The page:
Beyond all this, there’s an important question that perhaps reveals something even more serious: how much have we cared before when the elderly die?

When Statistics Sweden charted the mortality rate in Sweden during the pandemic, it appears that it was significantly higher for several periods further back in time, measured in both absolute numbers and relative to population. However, if we only look at absolute numbers, there are several monthly pairs that were more lethal than April/May 2020:

The two-month periods with most fatalities in Sweden since the Spanish Flu

Almost all of the deadliest two-month periods came immediately before and after the new legislation on nursing homes. Thus, it seems to be more a case of attitudes towards death and Sweden’s elderly, than organization. Åke Nilsson was a population statistician at Statistics Sweden at the time, and has previously spoken to this blog about how strange it is that this has been allowed to continue unchecked for decades:

“The statistics have been around for all these years, but still nothing has been done about it. There’s a nonchalance displayed towards elderly care”, says Åke Nilsson.

It should also be noted that several regions have subsequently analyzed the deaths in nursing homes, and established that many of the elderly who had Covid-19 listed in their cause of death certificate, had actually died of something else. In Östergötland, a review showed that only 15 percent of the cases had Covid-19 as the direct cause of death. In another 15 percent, there were completely different causes that contributed to the death and in 70 percent, Covid-19 was just one of several contributing factors. In other regions, the figure is even higher.

With all that said, this is the area that the Swedish government and authorities have categorized as the strategy’s biggest failure.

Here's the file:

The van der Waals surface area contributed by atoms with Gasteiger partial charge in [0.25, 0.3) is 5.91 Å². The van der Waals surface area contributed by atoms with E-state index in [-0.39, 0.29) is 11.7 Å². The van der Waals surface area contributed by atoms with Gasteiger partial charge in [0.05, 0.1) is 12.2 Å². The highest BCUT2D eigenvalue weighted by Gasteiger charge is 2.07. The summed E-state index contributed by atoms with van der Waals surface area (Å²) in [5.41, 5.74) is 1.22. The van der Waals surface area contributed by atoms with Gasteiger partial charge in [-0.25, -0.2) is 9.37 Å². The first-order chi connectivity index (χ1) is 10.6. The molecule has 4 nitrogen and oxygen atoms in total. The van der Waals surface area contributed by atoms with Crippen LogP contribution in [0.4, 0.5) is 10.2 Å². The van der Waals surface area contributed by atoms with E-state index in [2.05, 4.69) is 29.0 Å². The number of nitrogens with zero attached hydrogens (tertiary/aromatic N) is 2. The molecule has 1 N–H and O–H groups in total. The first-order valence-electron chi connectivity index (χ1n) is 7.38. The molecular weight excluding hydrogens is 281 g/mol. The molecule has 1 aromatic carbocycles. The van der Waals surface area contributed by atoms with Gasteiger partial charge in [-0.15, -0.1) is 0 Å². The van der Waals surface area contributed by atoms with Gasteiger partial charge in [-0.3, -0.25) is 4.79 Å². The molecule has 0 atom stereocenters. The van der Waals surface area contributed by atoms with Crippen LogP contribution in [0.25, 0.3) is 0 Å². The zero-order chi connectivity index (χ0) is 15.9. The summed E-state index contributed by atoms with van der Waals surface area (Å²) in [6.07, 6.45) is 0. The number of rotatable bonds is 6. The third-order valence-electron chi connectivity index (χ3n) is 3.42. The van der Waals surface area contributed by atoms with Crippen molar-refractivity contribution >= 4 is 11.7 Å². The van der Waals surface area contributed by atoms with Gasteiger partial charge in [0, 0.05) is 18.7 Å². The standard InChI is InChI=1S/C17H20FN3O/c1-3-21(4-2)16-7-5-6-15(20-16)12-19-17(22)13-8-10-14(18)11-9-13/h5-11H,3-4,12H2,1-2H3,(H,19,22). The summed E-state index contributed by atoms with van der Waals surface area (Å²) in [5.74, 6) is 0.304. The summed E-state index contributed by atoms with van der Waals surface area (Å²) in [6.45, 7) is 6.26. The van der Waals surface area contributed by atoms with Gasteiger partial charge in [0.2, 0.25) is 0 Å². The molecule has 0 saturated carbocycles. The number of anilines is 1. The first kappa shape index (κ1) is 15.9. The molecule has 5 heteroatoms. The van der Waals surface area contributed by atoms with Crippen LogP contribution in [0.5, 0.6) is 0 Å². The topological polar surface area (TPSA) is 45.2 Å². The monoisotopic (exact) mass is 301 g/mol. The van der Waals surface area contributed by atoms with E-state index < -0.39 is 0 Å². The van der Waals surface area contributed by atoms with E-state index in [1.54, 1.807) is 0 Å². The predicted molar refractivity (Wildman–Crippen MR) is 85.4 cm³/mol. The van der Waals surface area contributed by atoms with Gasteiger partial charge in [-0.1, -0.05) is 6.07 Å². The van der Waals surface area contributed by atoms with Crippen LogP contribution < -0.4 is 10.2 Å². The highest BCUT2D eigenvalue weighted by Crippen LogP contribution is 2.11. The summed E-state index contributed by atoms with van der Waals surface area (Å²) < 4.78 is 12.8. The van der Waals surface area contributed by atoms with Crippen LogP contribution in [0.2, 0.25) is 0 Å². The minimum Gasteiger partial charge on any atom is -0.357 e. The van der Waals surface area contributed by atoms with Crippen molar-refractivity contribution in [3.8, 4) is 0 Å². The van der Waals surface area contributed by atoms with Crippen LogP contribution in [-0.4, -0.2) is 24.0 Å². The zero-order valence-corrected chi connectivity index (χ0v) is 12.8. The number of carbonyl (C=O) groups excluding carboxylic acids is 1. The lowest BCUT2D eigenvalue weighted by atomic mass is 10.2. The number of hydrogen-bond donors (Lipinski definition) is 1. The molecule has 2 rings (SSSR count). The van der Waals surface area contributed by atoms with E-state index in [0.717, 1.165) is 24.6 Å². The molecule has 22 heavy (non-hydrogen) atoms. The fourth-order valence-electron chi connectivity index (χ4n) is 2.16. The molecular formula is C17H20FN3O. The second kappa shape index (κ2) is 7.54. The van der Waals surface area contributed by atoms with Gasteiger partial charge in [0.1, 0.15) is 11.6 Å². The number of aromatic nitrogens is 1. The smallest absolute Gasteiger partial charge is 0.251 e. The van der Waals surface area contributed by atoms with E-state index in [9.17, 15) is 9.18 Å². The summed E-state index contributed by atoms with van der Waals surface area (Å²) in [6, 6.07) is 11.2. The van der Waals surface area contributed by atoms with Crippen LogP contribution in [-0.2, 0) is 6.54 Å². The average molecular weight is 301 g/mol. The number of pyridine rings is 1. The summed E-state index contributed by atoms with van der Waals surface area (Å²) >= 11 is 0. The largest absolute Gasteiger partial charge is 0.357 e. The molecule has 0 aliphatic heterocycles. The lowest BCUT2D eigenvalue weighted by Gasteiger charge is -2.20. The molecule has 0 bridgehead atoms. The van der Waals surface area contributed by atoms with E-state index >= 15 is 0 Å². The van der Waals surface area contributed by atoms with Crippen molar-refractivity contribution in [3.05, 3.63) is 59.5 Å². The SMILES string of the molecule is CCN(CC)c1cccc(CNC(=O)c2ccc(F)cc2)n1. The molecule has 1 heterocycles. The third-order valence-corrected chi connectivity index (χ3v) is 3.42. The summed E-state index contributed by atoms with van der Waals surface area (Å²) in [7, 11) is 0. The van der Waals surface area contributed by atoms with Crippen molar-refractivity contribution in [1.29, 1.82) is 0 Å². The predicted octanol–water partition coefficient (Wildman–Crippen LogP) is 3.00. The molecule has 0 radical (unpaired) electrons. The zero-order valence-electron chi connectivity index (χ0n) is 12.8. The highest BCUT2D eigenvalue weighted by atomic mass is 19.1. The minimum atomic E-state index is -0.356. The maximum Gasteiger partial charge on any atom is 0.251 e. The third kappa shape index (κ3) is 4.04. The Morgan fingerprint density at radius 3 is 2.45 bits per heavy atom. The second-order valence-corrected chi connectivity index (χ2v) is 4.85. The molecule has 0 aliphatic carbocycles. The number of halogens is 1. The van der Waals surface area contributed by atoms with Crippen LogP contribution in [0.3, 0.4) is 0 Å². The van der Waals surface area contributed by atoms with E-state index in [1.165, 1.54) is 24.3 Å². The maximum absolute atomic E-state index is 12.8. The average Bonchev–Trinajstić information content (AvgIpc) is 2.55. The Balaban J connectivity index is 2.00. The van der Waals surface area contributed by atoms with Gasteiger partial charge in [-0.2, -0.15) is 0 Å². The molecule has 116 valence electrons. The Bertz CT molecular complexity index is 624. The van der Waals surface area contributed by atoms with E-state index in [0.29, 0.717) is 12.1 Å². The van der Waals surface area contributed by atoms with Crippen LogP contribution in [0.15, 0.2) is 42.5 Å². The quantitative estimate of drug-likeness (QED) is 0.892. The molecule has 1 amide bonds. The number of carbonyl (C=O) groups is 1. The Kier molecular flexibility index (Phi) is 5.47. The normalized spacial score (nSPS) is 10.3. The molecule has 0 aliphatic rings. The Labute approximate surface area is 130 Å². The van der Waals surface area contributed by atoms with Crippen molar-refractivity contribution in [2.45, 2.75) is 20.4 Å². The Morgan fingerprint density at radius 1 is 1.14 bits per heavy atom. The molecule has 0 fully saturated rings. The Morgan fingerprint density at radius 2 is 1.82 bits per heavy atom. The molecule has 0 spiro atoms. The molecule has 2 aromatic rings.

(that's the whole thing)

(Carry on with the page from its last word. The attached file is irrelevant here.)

Sweden does not believe in using face masks

Well, that it works in, for example, healthcare is indisputable. The public health authority has also said that it may be worth wearing a mask in crowded spaces, but hasn’t given any general recommendation to that effect. This is because they think that there is little scientific basis for the benefits of mask wearing at general population level, meaning they question whether it prevents social spread. The risks they associate with masks are that they could be worn incorrectly and that it can lead to a false sense of security; those who are otherwise worried about being or becoming ill shift to feeling safer and less risk-averse behind a mask. As such, they consider it more prudent to advise staying at home at the slightest hint of illness and otherwise maintaining distance.

Had Sweden closed down at the same time as our neighboring countries, we would have had their low death rates

No. And the numbers say as much. Firstly, it’s true that Sweden saw higher excess mortality than our neighboring countries, but if we look more closely at the dates on which various measures were implemented, the beginning seems to have had little significance. This has previously been pointed out by commentator Jacob Guidol, whose graph from Euromomo I use below. By highlighting the dates other countries went into lockdown, and the date on which Swedes were asked to work from home, it becomes clear that a lockdown would’ve had minimal impact on the first three weeks’ high death toll. It wouldn’t matter if we’d have locked down every last Swede; the virus had already infected these people.

Sweden would’ve needed to take action as early as February, something that would have been impossible given the meager knowledge base.

On the other hand, it is clear that our high death rates did not initially fall as fast as countries with harsher closures. It can therefore be argued that a lockdown or other more stringent measures could have curtailed the death toll as time went on, but that still would have meant that in total, we would have had far more deaths than our neighbors.